[0005] The present invention relates to the application of full, 3-D virtual reality stimuli (e.g., Oculus Rift goggles, PC computer and optokinetic (OPK) stimulation (in clinic), Oculus Gear VR goggles, Samsung phone and optokinetic (OPK) stimulation (at home/remote)) to provide in office (e.g., a doctor's office) and/or remote (e.g., at a patient's home) therapy and treatment of vestibular dysfunction that causes dizziness, vertigo and balance disorders. It will be appreciated by those of ordinary skill in the art that virtual reality is the computer-generated simulation of a three-dimensional image or environment that can be interacted with in a seemingly real or physical way by a person using special electronic equipment, such as a helmet or goggles with a screen inside. The present invention can also be implemented in augmented reality. As used herein "virtual reality" covers both virtual reality and augmented reality. Exemplary virtual reality devices are taught in U.S. Pat. Nos. 9,063,330 and 9,749,451 and U.S. Patent Pub Nos. 2016/0357261, 2017/0061696 and 2016/0335801 the entireties of which are incorporated herein by reference.

[0006] In use, a practitioner evaluates patients with dizziness, vertigo and balance disorders through a comprehensive vestibular system test battery to assess all 10 end organs of the inner ear (five in the left ear and five in the right ear), which are responsible for two main reflexes in the balance system: the vestibular ocular reflex (VOR) and the vestibulospinal reflex (VSR). Patients with specific vestibular dysfunction (vestibulopathy) will have significant VOR, VSR, otolith dysfunction, or a combination thereof

[0007] In a preferred embodiment, the system includes three phases: Phase one is VOR therapy, phase two is VSR therapy, and phase three is otolith therapy. Once the patient's vestibular dysfunction is identified and isolated through comprehensive static and dynamic diagnostic testing, a patient-specific, customized therapy protocol is developed and applied both in house (e.g., at a clinic or doctor's office) and remotely (e.g., at a patient's home or other location remote from the clinic or doctor's office) through a virtual reality device to re-habituate the patient's balance response and return the patient to a normative functional state.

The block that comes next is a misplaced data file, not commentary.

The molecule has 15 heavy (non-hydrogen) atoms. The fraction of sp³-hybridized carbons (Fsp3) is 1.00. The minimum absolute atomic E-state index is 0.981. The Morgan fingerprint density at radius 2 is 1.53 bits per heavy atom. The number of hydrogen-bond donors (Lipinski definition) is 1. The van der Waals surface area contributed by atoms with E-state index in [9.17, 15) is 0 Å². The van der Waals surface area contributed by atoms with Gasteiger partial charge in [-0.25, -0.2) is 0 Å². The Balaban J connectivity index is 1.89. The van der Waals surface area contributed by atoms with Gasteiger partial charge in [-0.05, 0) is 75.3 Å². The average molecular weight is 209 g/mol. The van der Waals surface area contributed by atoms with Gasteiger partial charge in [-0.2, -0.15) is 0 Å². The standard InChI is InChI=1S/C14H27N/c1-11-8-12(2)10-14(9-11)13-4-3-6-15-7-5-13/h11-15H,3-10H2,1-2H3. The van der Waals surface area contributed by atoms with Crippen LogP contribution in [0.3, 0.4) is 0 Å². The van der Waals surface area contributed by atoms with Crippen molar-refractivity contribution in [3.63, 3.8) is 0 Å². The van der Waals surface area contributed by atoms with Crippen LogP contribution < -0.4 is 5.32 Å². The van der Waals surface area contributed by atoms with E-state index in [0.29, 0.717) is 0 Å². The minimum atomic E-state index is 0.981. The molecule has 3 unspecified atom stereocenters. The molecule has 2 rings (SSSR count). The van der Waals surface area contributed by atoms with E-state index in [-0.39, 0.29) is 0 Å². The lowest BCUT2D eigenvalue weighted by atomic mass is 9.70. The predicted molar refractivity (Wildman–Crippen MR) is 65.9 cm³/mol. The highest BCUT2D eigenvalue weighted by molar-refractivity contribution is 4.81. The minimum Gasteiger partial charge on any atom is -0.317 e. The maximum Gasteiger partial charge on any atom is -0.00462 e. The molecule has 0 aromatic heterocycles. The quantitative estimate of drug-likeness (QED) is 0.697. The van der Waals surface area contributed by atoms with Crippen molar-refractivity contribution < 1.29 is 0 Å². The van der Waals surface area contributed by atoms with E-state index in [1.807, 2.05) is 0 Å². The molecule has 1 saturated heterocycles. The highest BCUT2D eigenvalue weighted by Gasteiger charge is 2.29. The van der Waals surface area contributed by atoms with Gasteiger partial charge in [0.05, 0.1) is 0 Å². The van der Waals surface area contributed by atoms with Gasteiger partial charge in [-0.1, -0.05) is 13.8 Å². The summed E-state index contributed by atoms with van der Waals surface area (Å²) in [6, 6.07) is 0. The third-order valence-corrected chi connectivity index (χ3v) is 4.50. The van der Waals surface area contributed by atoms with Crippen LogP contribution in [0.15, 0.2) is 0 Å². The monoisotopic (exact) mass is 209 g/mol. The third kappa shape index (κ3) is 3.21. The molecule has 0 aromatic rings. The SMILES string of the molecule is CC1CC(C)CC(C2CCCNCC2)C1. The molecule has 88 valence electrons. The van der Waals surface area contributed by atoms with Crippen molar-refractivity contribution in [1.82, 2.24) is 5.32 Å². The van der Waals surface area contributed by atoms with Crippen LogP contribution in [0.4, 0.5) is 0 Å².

[0008] Specifically, application of the virtual reality device assists in promoting the natural progression of central compensation for the vestibulopathy (ear and eyes to the brain and back to the eyes) by retraining the patient's system in a way that allows for habituation, substitution and adaptation to take place.

[0009] The invention provides a means to deliver a controlled, consistent and progressive stimuli in a repetitive way over a period of time based on regularly reassessed hyper-stimulation thresholds. The goggles or virtual reality device are the delivery point of the stimuli to help retrain the system, beginning with simple and fundamental 3-dimensional stimuli progressing in a tiered approach to full, 3-dimensional virtual reality stimuli that emulate dynamic real-world environments.

[0010] As the brain habituates to, and balance compensation progresses from, presented stimuli in each tier of therapy, the patient's hyper-stimulation threshold is reassessed and more complex stimuli (e.g., increased speed and/or density and/or direction) are introduced into therapy. These tiers of stimuli and reassessment are the building blocks used to progress patients through therapy. During each phase, measurements are taken at key points that allow the provider to assess the patient's current level of central compensation compared to normative data as well as compared to the patient's previous levels of data offset. These assessments also allow the provider or treating clinician to redirect and fine tune the patient's therapy more directly given the understanding of where their system is at that time compared to the normative data.

[0011] To drive patient-specific therapy and treatment of vestibular dysfunction, OPK stimulation (in the form of 3-dimensional virtual reality stimuli) is loaded onto, managed through and updated on the virtual reality device (e.g., Oculus Rift goggles/PC and Oculus Gear VR goggles/Samsung phone). Use of the virtual reality device, which completely covers the patient's eyes, has been found to be particularly effective, because it eliminates any secondary, peripheral visual stimulation and immerses the patient in the primary therapeutic visual stimulation where both speed and density of the therapeutic stimuli can be adjusted. Additionally, therapeutic efficacy is enhanced because patient balance compensation and habituation is regularly reassessed by a practitioner and new stimuli is prescribed to dynamically rehabilitate the patient to a normative state.